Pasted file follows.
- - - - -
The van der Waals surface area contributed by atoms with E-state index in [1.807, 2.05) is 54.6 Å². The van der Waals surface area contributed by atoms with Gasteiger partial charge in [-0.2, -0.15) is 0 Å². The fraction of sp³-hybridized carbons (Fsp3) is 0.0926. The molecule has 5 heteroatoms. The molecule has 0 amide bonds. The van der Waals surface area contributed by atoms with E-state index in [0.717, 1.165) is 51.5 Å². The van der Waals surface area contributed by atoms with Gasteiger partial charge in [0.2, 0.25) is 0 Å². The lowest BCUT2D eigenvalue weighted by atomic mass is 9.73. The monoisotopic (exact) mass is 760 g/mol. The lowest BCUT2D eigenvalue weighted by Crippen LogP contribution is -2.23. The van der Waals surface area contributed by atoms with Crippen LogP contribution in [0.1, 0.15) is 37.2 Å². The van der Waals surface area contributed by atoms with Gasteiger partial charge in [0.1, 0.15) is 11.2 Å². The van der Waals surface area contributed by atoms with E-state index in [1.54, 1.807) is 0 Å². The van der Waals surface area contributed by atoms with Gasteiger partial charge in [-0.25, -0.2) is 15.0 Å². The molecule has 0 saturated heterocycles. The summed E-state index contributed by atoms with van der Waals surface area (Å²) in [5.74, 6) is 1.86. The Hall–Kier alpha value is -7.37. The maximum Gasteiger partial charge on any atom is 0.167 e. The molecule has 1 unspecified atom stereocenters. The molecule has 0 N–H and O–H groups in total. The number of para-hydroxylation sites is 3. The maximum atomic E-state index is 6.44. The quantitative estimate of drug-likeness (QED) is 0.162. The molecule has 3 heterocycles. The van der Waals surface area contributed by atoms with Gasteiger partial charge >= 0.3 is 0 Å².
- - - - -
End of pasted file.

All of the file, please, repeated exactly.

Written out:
The van der Waals surface area contributed by atoms with E-state index in [1.807, 2.05) is 54.6 Å². The van der Waals surface area contributed by atoms with Gasteiger partial charge in [-0.2, -0.15) is 0 Å². The fraction of sp³-hybridized carbons (Fsp3) is 0.0926. The molecule has 5 heteroatoms. The molecule has 0 amide bonds. The van der Waals surface area contributed by atoms with E-state index in [0.717, 1.165) is 51.5 Å². The van der Waals surface area contributed by atoms with Gasteiger partial charge in [0.2, 0.25) is 0 Å². The lowest BCUT2D eigenvalue weighted by atomic mass is 9.73. The monoisotopic (exact) mass is 760 g/mol. The lowest BCUT2D eigenvalue weighted by Crippen LogP contribution is -2.23. The van der Waals surface area contributed by atoms with Crippen LogP contribution in [0.1, 0.15) is 37.2 Å². The van der Waals surface area contributed by atoms with Gasteiger partial charge in [0.1, 0.15) is 11.2 Å². The van der Waals surface area contributed by atoms with E-state index in [1.54, 1.807) is 0 Å². The van der Waals surface area contributed by atoms with Gasteiger partial charge in [-0.25, -0.2) is 15.0 Å². The molecule has 0 saturated heterocycles. The summed E-state index contributed by atoms with van der Waals surface area (Å²) in [5.74, 6) is 1.86. The Hall–Kier alpha value is -7.37. The maximum Gasteiger partial charge on any atom is 0.167 e. The molecule has 1 unspecified atom stereocenters. The molecule has 0 N–H and O–H groups in total. The number of para-hydroxylation sites is 3. The maximum atomic E-state index is 6.44. The quantitative estimate of drug-likeness (QED) is 0.162. The molecule has 3 heterocycles. The van der Waals surface area contributed by atoms with Gasteiger partial charge >= 0.3 is 0 Å².